30 April 2021
Caring about the environment has traditionally focused on the scarcity of natural resources, but with nuclear power a healthier world can also mean abundance for all, environmentalist Ben Heard said today at the Atoms for Humanity discussion on Why Humanity Needs Nuclear produced by Russia's Rosatom. Heard is an advocate for nuclear power in his native Australia, through his directorship of environmental NGO Bright New World.
Kirsty Gogan and Ben Heard at the Atoms for Humanity discussion
The discussion centred on the social, environmental and global partnerships aspects of the United Nation's Sustainable Development Goals (SDGs). It was moderated by Kirsty Gogan, managing partner at LucidCatalyst and a co-founder of TerraPraxis.
Asked about SDGs 13, 14 and 15, which concern, respectively, climate change, life under water and life on land, Heard first described how his own environmentalism had changed once he came to understand the benefits of nuclear energy.
"It was 10 years ago this year that I first spoke up publicly to say that I had changed my mind on this particular issue; an issue that had felt really consequential to my identity as someone who really cared about the environment," he said.
This change required personal reflection and a consideration of the professional exposure it would entail.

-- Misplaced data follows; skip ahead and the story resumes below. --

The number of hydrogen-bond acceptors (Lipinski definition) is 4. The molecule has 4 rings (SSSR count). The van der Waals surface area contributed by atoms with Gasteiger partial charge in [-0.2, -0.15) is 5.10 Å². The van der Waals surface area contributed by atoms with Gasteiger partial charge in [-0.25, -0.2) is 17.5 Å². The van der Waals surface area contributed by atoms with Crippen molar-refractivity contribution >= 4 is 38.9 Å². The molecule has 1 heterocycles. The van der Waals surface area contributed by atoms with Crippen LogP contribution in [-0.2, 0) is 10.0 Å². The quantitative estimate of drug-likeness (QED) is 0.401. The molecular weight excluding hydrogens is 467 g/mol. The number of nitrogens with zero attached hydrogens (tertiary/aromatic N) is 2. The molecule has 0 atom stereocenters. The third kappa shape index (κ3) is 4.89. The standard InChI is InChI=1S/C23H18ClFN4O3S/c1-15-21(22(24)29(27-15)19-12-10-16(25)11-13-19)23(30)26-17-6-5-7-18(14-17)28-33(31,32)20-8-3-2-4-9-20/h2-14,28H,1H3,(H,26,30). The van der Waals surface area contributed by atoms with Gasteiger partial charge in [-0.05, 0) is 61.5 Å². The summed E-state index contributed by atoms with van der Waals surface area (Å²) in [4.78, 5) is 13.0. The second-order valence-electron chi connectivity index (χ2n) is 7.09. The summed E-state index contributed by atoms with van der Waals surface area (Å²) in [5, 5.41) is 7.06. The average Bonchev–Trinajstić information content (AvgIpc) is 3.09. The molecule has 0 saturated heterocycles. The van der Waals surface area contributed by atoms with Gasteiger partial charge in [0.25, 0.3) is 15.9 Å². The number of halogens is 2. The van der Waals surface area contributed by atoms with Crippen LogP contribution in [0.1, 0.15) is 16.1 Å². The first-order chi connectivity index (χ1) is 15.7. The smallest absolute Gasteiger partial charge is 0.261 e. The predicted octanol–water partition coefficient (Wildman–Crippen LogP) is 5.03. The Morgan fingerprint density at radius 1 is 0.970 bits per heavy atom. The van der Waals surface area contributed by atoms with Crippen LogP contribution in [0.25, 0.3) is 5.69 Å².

"It turned out to be a really positive experience in a lot of ways. It brought me into contact with a whole new world and a great many new people who were starting to think in these ways as well. Even better than that, it really opened up my thinking and my ideas to realise that, if we can take the energy challenge and meet it with something that we can really scale up, then we can also tackle so many of these other sustainability and conservation challenges in really intelligent and exciting ways to make a better world.
"It was really transformational in my thinking - how to preserve the environment, how to care for the world around us - that has been very challenging, very difficult, sometimes confrontational, but ultimately very rewarding. And I'm glad to see and sense that there's a real change now in thinking that's becoming much more widespread and that gives me real hope for what's going to happen next."
Three decades ago, the main environmental concerns, he said, were deforestation, acid rain and air pollution.
"Climate change came a little later and became something very all-encompassing, and it is. It is already impacting biomes all over the planet and it's going to impact the chemistry of our oceans," he said. "I'm struck by the fact that it was climate change that got me interested in nuclear technologies."
The word 'clean' applies to nuclear energy in a 'holistic' way, he said. For example, the absence of air pollution and what that means for the health of people, settlements and ecosystems. Another important benefit of nuclear energy, in contrast to some other clean energy technologies, concerns land use.
"The last thing I want to see us doing is liquidating scarce natural landscapes in the name of tackling climate change. It seems to be in tension with the values that we're trying to address. The beauty of nuclear technology is that it takes that tension out of the picture. We can have that energy at scale, and the clean air and the clean water, and preserve our landscapes, and actually help to begin restoring them, which is for me extremely powerful."
He described the role of nuclear energy in clean energy systems as "where really beautiful synergies start to happen".